Hand Washing Angels: A High-Impact Social Initiative

Hand Washing Angels: A High-Impact Social Initiative

Hand washing with soap continues to be critical in the fight against infectious diseases, including COVID-19. It is one of the most cost-effective and reliable low-cost ‘vaccines’ that can prevent communicable diseases. But, according to UNICEF, we see over 818 million children lack basic hygiene services at primary school. A staggering 43% of schools worldwide lack important (hand) washing facilities with soap and water. Children get sick due to a lack of hand hygiene and 1 in 4 children is not able to attend school on a regular basis.

At a time when we are so conscious of the importance of washing our hands at school, work and at home, many of us take for granted our access to clean water and soap. We don’t even think twice about this commonplace behavioural activity. It is something that was already part of many people’s regular rituals. “Have you washed your hands?” a familiar refrain at school and in many family households before dinnertime.

Building hand hygiene routines around the world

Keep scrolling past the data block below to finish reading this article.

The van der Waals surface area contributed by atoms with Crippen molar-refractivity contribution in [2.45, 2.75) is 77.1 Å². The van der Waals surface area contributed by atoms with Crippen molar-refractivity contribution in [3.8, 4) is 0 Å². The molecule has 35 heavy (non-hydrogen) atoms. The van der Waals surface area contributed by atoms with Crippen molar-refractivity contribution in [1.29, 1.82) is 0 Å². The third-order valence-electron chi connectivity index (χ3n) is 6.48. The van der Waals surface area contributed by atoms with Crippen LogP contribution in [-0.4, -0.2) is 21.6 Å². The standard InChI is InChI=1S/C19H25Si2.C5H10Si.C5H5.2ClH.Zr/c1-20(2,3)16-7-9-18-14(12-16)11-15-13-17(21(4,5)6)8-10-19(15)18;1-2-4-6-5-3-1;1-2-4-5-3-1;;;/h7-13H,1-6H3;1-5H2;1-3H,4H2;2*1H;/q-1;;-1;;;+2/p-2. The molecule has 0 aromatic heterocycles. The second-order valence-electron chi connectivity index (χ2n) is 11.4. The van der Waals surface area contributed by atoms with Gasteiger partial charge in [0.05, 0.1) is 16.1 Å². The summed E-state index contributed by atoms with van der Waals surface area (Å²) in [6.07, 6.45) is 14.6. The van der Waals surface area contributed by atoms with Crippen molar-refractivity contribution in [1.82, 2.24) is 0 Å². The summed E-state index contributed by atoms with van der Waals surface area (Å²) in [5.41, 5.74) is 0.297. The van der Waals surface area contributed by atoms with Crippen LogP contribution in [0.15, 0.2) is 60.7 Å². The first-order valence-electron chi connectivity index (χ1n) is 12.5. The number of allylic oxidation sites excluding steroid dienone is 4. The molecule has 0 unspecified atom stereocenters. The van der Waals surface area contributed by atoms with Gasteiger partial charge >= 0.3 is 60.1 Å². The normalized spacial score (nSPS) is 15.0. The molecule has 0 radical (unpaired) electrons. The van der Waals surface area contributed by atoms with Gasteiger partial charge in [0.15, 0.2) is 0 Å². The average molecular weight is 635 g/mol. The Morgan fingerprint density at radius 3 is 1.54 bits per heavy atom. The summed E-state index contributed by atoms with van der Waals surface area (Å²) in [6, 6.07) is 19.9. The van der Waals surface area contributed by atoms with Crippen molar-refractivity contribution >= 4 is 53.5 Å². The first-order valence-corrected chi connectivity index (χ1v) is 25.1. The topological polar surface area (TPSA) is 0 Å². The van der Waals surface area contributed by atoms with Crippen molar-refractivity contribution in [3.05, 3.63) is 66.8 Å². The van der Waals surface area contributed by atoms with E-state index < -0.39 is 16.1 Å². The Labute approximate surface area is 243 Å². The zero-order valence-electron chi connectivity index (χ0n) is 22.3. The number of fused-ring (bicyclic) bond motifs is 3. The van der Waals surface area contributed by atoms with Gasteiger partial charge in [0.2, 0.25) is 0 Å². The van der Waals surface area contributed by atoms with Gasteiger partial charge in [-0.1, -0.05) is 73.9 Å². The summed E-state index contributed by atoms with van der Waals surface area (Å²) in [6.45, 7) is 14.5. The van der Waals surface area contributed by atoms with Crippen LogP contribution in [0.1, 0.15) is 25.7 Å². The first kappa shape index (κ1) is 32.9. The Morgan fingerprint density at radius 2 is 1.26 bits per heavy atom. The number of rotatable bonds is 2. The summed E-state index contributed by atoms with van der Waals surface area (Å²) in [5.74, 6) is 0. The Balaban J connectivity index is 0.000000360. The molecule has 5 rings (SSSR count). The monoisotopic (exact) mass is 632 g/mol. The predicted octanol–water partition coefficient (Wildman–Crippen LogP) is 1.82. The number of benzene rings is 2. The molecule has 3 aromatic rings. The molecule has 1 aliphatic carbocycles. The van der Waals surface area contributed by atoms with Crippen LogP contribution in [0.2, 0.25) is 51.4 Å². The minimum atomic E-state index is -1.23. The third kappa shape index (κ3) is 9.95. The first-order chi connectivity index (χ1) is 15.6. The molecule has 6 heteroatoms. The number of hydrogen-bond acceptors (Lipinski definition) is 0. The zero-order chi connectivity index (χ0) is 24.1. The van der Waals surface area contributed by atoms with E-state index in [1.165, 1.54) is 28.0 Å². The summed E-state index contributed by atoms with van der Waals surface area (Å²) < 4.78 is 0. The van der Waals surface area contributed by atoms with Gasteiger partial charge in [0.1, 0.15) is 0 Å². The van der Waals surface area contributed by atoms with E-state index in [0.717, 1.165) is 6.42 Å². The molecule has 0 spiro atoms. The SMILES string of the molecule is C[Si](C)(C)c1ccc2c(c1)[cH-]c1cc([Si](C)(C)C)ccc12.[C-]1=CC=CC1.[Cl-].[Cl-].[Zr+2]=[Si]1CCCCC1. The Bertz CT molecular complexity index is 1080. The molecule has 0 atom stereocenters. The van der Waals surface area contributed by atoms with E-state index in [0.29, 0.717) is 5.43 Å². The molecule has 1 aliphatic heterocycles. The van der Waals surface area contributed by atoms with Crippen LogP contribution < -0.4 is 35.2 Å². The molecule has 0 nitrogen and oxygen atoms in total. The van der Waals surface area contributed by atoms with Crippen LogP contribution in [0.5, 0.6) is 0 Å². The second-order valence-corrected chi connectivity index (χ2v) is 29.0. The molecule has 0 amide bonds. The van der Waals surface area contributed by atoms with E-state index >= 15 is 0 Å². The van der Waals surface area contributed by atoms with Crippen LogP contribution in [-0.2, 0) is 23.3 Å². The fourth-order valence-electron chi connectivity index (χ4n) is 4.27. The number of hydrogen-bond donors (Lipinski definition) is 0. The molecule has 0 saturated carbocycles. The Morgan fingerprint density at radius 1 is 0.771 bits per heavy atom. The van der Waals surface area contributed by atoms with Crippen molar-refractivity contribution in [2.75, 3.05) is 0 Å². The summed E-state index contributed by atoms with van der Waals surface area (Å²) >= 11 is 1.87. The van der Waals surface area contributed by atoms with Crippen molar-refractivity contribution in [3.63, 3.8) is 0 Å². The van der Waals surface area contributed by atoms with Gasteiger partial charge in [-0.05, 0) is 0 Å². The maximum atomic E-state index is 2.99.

However, most children in developing countries haven’t been raised with hand washing as a priority. Even with the increase in the accessibility of soap and water, it is difficult to change habits and increase hand hygiene. Determined to break that vicious circle, the Handwashing Angels team took a behaviour point of view to build hand hygiene into a daily routine for young children at school. Their belief to make a change is simple: make it clear, make it easy, make it desirable, make it rewarding, make it valuable, make it a habit. The team started the Handwashing Angels initiative with children at the Royal Gate School in Bondo, Kenya in late 2019. The success of the Kenyan programme has led to it being rolled out to more schools in Kenya, Uganda and the Netherlands. Now, almost 1000 children in these countries are using the specially designed ‘blue foaming soap’ together with a habit-forming framework to ensure hand hygiene habits become a normal part of their daily routines. The Handwashing Angels future is looking bright, with an expected reach to more schools in Uganda and Kenya.